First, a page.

However, reality is reality. Courts apparently have no qualms with the methods law enforcement has gone to in forcing a DUI arrestee to provide a blood sample. Some examples: Allowing police to place pillows over the heads of kicking and fighting DUI defendants, using stun guns after the suspect has been subdued, incorporating choke holds around the DUI defendant’s neck; and using batons or night sticks to beat the suspect into submission.
Although some courts have had problems with some of these more aggressive methods police have used, they usually hold that if medical personnel take the sample, the reasonableness requirement is met – even though there have been exceptions here as well in very egregious circumstances.
In one case, the court held that before a compelled blood sample could be taken by medical personnel, the state must prove: 1) there was probable cause to believe the accused committed either aggravated assault or vehicular homicide while under the influence, 2) urgent circumstances existed to forego the warrant requirement, 3) the test selected by the officers was reasonable and competent for determining blood-alcohol content and 4) the test had to be performed in a reasonable manner.
The New Jersey Supreme Court has held police may not use unreasonable force in obtaining a blood sample. If a suspected DUI driver refuses to submit, his driving privileges may be revoked.
Although the implied consent statute relates solely to the breath tests for DUI suspects, courts have cited the statute to lay the foundation for other rulings. For example, in determining whether the use of force in drawing blood is reasonable, three points are weighed:
the severity of the offense,
whether the suspect posed an immediate threat to the safety of others, and
whether the suspect was actively resisting arrest
If the suspect has a condition that would clearly invalidate the breath test data, the breath test will not be admissible in court.
If a DUI subject’s breath registers the presence of interference on two or more successive breaths, a valid breath sample is deemed impossible to perform. At this point, the only remaining option would be a blood draw.
Some things that could interfere with conducting a valid test are: Certain types of dental work, or wearing jewelry or ornamentation piercing through the tongue, lips, cheek or other soft tissues in the mouth. Prior to taking the test, the subject will be required to remove the objects. If that is not possible, then the courts have determined that under the implied consent laws forced blood sample tests are permissible.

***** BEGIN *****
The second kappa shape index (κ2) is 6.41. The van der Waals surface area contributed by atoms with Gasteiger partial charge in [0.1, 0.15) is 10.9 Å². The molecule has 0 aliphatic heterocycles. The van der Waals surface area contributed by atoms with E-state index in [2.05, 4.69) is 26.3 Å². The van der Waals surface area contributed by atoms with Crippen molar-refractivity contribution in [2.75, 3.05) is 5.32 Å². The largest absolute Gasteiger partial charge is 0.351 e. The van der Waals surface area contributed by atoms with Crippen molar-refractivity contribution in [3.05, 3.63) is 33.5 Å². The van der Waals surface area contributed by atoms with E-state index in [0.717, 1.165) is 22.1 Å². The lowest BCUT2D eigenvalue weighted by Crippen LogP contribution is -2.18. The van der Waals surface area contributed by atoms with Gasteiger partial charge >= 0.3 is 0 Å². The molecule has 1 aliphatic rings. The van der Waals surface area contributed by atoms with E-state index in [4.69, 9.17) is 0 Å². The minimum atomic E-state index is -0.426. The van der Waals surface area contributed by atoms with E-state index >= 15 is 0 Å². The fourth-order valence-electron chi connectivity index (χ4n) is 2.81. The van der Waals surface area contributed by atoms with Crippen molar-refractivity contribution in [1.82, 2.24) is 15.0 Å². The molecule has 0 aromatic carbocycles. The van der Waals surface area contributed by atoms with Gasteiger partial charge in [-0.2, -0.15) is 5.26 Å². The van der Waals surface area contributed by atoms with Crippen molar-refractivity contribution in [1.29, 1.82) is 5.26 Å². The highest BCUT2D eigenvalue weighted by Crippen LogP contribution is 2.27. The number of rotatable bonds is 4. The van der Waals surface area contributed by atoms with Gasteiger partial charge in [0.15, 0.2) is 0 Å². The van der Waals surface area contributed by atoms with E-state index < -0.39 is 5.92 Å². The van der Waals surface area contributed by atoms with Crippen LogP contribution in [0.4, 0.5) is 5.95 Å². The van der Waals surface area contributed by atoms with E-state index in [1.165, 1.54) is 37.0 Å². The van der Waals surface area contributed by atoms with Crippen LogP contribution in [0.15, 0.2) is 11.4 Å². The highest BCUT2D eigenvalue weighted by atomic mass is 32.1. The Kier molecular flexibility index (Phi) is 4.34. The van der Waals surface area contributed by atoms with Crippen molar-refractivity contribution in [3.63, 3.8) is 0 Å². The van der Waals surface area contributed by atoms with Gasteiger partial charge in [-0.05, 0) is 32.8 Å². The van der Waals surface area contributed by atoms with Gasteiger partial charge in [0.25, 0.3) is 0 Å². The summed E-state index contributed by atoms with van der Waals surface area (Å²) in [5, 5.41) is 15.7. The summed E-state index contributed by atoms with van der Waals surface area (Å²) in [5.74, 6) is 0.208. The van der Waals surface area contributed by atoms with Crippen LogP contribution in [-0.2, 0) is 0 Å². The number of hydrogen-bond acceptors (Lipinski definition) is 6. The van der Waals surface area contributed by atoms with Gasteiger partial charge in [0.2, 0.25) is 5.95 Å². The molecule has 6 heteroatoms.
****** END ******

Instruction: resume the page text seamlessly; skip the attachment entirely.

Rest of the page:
The SRIS Legal Team in Virginia & Maryland
DUI laws in Virginia & DUI/DWI Laws in Maryland are strictly enforced and an experienced SRIS, P.C. Maryland or Virginia attorney can help protect your rights in Virginia & Maryland.
Your chances of successfully making defense arguments or finding mistakes that may have been made in your arrest are much greater if you have a Maryland attorney or Virginia attorney assisting you against your Vigrinia DUI or Maryland DUI charge. If you are faced with a DUI charge in Virginia or DUI/DWI in Maryland, a SRIS, P.C. lawyer is may be able to help you avoid or reduce the penalties or imprisonment you face.
At SRIS, P.C. we have defense attorneys who will do their best to help you fight a DUI in Virginia or Maryland.
If you’ve been arrested for driving under the influence (DUI) of alcohol or drugs in Virginia or Maryland, please make an appointment with one of our defense attorneys. Don’t wait until it’s too late to mount a defense. DUI’s are nothing to fool around with in Virginia or Maryland. Get the best legal advice you can.
You can visit us at one of our client meeting locations located in Virginia & Maryland or you are welcome to call us at 888-437-7747.
Although our DUI defense lawyers are licensed to handle DUI & DUID cases in Virginia, Maryland & District of Columbia, we only defend DUI cases in Virginia & Maryland at the present time.
Our Maryland & Virginia defense lawyers and staff who defend drunk driving cases speak the following languages in addition to English: Tamil, Arabic, Hindi, Telugu, French, Spanish, Malaysian, Cantonese & Mandarin.